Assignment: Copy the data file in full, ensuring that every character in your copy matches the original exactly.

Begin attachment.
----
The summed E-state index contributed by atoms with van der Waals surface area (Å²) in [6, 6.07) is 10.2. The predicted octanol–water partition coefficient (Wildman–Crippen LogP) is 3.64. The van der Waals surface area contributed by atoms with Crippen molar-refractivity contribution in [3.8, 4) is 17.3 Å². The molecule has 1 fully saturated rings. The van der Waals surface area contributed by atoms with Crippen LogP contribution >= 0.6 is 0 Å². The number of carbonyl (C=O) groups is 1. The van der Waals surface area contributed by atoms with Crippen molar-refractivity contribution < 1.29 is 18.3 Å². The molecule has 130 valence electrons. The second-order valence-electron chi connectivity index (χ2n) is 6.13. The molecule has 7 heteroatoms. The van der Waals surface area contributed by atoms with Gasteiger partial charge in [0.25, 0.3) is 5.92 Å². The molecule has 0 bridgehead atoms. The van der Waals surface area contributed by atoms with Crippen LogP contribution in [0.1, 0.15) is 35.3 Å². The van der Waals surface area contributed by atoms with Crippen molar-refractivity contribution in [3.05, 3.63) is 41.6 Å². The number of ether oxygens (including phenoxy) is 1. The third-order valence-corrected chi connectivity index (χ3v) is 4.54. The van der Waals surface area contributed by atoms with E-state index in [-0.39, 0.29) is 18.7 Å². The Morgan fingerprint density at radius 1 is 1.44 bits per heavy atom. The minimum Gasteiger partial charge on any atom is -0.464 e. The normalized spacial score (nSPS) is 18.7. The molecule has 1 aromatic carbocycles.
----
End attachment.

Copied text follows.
The summed E-state index contributed by atoms with van der Waals surface area (Å²) in [6, 6.07) is 10.2. The predicted octanol–water partition coefficient (Wildman–Crippen LogP) is 3.64. The van der Waals surface area contributed by atoms with Crippen molar-refractivity contribution in [3.8, 4) is 17.3 Å². The molecule has 1 fully saturated rings. The van der Waals surface area contributed by atoms with Crippen LogP contribution >= 0.6 is 0 Å². The number of carbonyl (C=O) groups is 1. The van der Waals surface area contributed by atoms with Crippen molar-refractivity contribution < 1.29 is 18.3 Å². The molecule has 130 valence electrons. The second-order valence-electron chi connectivity index (χ2n) is 6.13. The molecule has 7 heteroatoms. The van der Waals surface area contributed by atoms with Gasteiger partial charge in [0.25, 0.3) is 5.92 Å². The molecule has 0 bridgehead atoms. The van der Waals surface area contributed by atoms with Crippen LogP contribution in [0.1, 0.15) is 35.3 Å². The van der Waals surface area contributed by atoms with Crippen molar-refractivity contribution in [3.05, 3.63) is 41.6 Å². The number of ether oxygens (including phenoxy) is 1. The third-order valence-corrected chi connectivity index (χ3v) is 4.54. The van der Waals surface area contributed by atoms with E-state index in [-0.39, 0.29) is 18.7 Å². The Morgan fingerprint density at radius 1 is 1.44 bits per heavy atom. The minimum Gasteiger partial charge on any atom is -0.464 e. The normalized spacial score (nSPS) is 18.7. The molecule has 1 aromatic carbocycles.